Simple watering guide

End overwatering! Simple watering directions for any pot

Overwatering kills more houseplants than any other problem. If the airlessness of soggy soil doesn't kill the plant outright it weakens it so other problems take hold, everything from mysterious weakness (jade tree as an example) to inability to fight off things like scale (a Ficus specialty).

To water a potted plant perfectly, indoors or out:

  • Water only when the top inch of soil is dry or the root ball loses weight.
  • Pour measured water slowly onto the soil until some seeps out the drain holes. Stop. Wait 20 minutes. If the seepage has been reabsorbed, the amount you added is how much you should apply every time the plant begins to dry.
  • Expect a plant to use water more quickly when the light is brighter. Expect the same plant to use water more slowly if it has fewer leaves or less light.

 Have questions "Why?" about these directions? Read on!

Earning your A+ in Pot Watering

Our friend Jane Suhail, with decades of experience as an indoor landscape technician, explains watering potted plants so well:

How often you water is determined by the number of leaves and amount of light. How much water you use is determined by the size of the pot.

So change a watering schedule seasonally

Since winter days are much shorter than in summer, water less often in winter. Make the change as soon as you shift a summered-out plant back to its dimmer, warmer winter home or when a dense leafy plant thins out in winter's low light.

A rubber plant that needs water every few day when it's on the back porch in July may need water only every two weeks in near-dormancy by a window in winter. Regardless of season or foliage density, give each plant enough water to wet its whole root ball at every watering, but water less frequently in lower light months and sites or when the plant has fewer leaves.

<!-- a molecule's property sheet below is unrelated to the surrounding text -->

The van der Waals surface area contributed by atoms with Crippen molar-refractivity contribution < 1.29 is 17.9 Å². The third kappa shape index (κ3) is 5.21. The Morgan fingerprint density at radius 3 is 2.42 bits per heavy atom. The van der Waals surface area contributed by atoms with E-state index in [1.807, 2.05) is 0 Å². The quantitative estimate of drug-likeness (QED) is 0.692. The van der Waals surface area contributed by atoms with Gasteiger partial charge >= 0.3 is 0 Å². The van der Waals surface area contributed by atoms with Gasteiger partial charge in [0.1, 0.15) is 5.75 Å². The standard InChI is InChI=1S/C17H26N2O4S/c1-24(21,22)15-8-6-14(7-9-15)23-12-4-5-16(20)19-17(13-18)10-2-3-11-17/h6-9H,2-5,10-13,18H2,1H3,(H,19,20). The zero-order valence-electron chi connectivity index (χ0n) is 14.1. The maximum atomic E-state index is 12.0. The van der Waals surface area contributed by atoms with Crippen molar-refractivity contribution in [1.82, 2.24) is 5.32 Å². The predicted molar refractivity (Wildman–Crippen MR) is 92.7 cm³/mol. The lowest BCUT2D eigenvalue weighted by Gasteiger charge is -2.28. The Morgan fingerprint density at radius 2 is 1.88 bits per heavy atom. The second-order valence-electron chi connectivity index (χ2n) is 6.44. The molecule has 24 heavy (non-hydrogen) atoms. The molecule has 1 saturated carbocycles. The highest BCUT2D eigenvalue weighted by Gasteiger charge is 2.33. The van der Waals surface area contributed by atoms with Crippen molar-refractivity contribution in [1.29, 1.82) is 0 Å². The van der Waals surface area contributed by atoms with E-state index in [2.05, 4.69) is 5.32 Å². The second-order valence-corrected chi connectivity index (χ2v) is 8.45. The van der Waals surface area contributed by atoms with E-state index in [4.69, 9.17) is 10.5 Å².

About fertilizer in the water? Wait! Fertilize only what is already actively growing.

Digging in to those watering guidelines

Good, airy potting mix is 50% solid, 50% pore space. If half that pore space is filled with water clinging to the crumbs of solid matter, and the other half is just full of air, it's perfect. Water fills 25% of the space around those happy roots. So a one gallon pot may hold a quart of water.

Below: Once it's filled with potting mix the four-cup orange pot will take 1 cup of water to be fully moist. The smaller pressed paper pot requires just a half-shot.


Water only when the root ball is dry or at least the top inch of soil is dry. How can you tell this? Lift the pot -- a dry plant is lightweight -- or press your finger into the potting mix.

Once you know it's dry, fill a big measuring cup and use it to water the plant, following the guidelines to pour it slowly onto the soil surface and stop when water begins to seep out the bottom drainage holes into the overflow basin.

Why is the next step to check back in 20 minutes? If water remains in the overflow basin, that plant needs that much less than you poured in. If the plant's roots or pot has absorbed the overflow within 20 minutes, the plant needs just about what you poured in.

Once you know how much water a given plant needs give the plant that amount each time you water.

If you repot -- up or down in size -- you must revisit the plant's water needs. Repot only when the plant uses its water so quickly that you can't keep up with its schedule, or it's tipsy because its top has become so big it overbalances the root ball and pot.